Multiple functions of angiotensin-converting enzyme 2 and its relevance in cardiovascular diseases

Keiji Kuba, Yumiko Imai, Josef M. Penninger

Research output: Contribution to journalReview articlepeer-review

152 Citations (Scopus)


Angiotensin-converting enzyme 2 (ACE2) is a negative regulator of the renin-angiotensin system, and functions as the key SARS coronavirus receptor and stabilizer of neutral amino acid transporters. ACE2 catalyzes the conversion of angiotensin II to angiotensin 1-7, thereby counterbalancing ACE activity. Accumulating evidence indicates that the enzymatic activity of ACE2 has a protective role in cardiovascular diseases. Loss of ACE2 can be detrimental, as it leads to functional deterioration of the heart and progression of cardiac, renal, and vascular pathologies. Recombinant soluble human ACE2 protein has been demonstrated to exhibit beneficial effects in various animal models, including cardiovascular diseases. ACE2 is a multifunctional enzyme and thus potentially acts on other vasoactive peptides, such as Apelin, a vital regulator of blood pressure and myocardium contractility. In addition, ACE2 is structurally a chimeric protein that has emerged from the duplication of 2 genes: homology with ACE at the carboxypeptidase domain and homology with Collectrin in the transmembrane C-terminal domain. ACE2 has been implicated in the pathology of Hartnup's disease, a disorder of amino acid homeostasis, and, via its function in amino acid transport, it has been recently revealed that ACE2 controls intestinal inflammation and diarrhea, thus regulating the gut microbiome. This review summarizes and discusses the structure and multiple functions of ACE2 and the relevance of this key enzyme in disease pathogenesis.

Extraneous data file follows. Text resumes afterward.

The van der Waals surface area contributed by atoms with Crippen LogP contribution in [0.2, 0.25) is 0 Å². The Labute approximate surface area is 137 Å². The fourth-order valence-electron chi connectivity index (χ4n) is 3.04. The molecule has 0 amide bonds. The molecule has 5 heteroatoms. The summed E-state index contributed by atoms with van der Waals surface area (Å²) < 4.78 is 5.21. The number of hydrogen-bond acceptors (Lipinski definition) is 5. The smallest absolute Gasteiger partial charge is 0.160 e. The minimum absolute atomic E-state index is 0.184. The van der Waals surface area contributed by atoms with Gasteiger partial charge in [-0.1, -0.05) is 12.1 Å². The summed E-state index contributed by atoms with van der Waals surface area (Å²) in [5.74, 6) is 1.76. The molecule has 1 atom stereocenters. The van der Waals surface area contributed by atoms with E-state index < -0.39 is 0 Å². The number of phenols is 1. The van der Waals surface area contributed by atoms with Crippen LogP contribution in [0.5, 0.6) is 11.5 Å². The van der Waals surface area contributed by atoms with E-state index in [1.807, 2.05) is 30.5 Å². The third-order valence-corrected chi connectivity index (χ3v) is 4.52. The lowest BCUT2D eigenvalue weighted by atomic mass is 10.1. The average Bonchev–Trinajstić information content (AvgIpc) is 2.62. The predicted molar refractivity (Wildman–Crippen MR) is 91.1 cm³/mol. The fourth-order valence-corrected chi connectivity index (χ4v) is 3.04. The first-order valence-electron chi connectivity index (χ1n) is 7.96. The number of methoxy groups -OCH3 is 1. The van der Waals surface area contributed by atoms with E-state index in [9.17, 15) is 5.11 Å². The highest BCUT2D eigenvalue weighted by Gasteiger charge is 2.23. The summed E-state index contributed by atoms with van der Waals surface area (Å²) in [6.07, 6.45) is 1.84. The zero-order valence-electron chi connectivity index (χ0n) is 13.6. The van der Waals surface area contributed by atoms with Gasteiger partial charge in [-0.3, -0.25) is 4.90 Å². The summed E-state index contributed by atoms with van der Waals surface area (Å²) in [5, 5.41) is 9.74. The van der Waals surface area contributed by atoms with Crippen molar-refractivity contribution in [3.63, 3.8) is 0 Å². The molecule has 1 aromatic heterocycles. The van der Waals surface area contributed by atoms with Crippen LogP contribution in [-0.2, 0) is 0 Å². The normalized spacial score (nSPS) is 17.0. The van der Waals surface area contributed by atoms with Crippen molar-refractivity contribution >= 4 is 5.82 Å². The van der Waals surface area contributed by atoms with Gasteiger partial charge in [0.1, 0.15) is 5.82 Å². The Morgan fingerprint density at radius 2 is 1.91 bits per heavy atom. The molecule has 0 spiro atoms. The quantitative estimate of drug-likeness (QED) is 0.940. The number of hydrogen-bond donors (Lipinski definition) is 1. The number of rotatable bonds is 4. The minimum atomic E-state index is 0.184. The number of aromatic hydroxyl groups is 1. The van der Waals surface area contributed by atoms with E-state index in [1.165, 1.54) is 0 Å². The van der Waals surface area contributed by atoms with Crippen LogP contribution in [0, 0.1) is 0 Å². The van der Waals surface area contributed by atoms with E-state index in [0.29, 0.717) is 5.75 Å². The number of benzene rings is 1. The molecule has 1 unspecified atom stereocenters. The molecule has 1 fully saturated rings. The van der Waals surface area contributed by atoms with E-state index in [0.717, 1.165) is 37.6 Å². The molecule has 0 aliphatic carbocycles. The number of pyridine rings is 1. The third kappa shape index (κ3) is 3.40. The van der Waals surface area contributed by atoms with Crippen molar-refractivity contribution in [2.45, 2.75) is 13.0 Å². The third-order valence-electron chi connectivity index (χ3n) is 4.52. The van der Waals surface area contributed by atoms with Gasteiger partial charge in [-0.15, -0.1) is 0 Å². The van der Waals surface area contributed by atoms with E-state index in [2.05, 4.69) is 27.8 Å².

Original languageEnglish
Pages (from-to)301-308
Number of pages8
JournalCirculation Journal
Issue number2
Publication statusPublished - 2013
Externally publishedYes

All Science Journal Classification (ASJC) codes

  • Cardiology and Cardiovascular Medicine


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